ALIFE insurance policy provides financial security to one’s dependents if the breadearner of the family dies during his earning life. It is ideally purchased in the early stage of life and for fairly long duration.
Some conscientious people prefer the policy term to coincide with retirement or the age when he would have finished all his responsibilities towards dependent family members. In such a scenario, it is not unusual to buy more than one life insurance policy during the initial five to 10 years with varying features of life cover and maturity benefits to suit the requirements at different life stages.
Except for term insurance policy where the value of the sum assured remains constant throughout the term, other life insurance policies keep acquiring higher intrinsic value with the passage of time due to reversionary bonus additions every year or due to guaranteed additions at fixed intervals.
Life insurance – a valuable asset
At a given point of time, even the unit-linked insurance policies may be worth much more than the sum assured with growth in NAV. Thus a life insurance policy becomes a valuable asset in the hands of the policyholder. He may use this asset in several ways for fulfilling other financial needs. So, it’s wrong to assume that the money paid for a life insurance policy remains locked till one is old and he is unable to enjoy his savings when he needs it most.
Life insurance policy is a financial asset and can be assigned to an entity or individual for valuable consideration. Section 38 of the Insurance Act, 1938 as amended in 2015 provides for this. An assignment can be absolute or even conditional. In
Section 38 of the Insurance Act, 1938 as amended in 2015 provides for this. An assignment can be absolute or even conditional. In case of assignment, the rights, interest and title of the policyholder or the assignor vests in the assignee.
The assignee in whose favour assignment is executed becomes full owner of the policy even though the original policyholder remains the life assured. In case of maturity or death claim, the assignee will be entitled to receive the claim amount. If a policyholder wants that the proceeds of a policy must go fully to a particular family member, he can assign the policy in his favour to fulfil his wish. It is also important to note that whenever assignment is executed it cancels nomination made under the policy.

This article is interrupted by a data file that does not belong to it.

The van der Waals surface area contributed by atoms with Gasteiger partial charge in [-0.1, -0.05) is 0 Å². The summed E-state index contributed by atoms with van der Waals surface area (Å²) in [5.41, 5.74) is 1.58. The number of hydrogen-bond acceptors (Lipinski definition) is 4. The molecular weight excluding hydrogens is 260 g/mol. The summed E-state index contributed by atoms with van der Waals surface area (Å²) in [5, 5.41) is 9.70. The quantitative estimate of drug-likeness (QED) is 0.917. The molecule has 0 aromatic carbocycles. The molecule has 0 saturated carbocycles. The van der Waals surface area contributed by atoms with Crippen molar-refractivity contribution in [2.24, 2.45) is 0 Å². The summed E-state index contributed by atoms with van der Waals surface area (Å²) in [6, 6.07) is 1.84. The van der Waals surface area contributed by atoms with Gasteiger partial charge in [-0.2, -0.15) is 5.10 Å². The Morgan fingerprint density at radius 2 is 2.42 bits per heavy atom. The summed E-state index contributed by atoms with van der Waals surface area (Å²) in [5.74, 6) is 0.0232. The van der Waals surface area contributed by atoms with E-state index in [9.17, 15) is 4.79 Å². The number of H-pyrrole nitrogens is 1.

Assignment is irreversible
Assignment is irreversible and the policyholder can own it again only through reassignment in his favour by the first assignee. This happens when a policyholder raises loan from any financial institution and assigns the policy as a collateral security. Once the loan and interest are fully repaid, the bank reassigns the policy in favour of the policyholder. In all such cases the policyholder needs to make fresh nomination under the policy. The original nomination does not get automatically restored.
Assignment is executed on the body of the policy bond and is witnessed by at least one person. If executed on separate paper it has to be on valid stamp paper and must be attached to the policy bond with necessary endorsement. For an assignment to be recognised, it has to be brought to the notice of the insurer through a written notice which must be noted and acknowledged by the insurer.
It is generally found that on repayment of personal loan or housing loan the lender just returns the bond to the borrower and overlooks the necessity of executing reassignment. Whenever claim arises under such policies, the policyholder or the claimant has to face hassles to set the record right and receive the benefit. Similarly, not filing fresh nomination causes tremendous hardship to the successors of the deceased policyholder. A well-informed policyholder can make use of assignment in variety of ways.
The writer is former MD & CEO, Star Union Dai-Ichi Life Insurance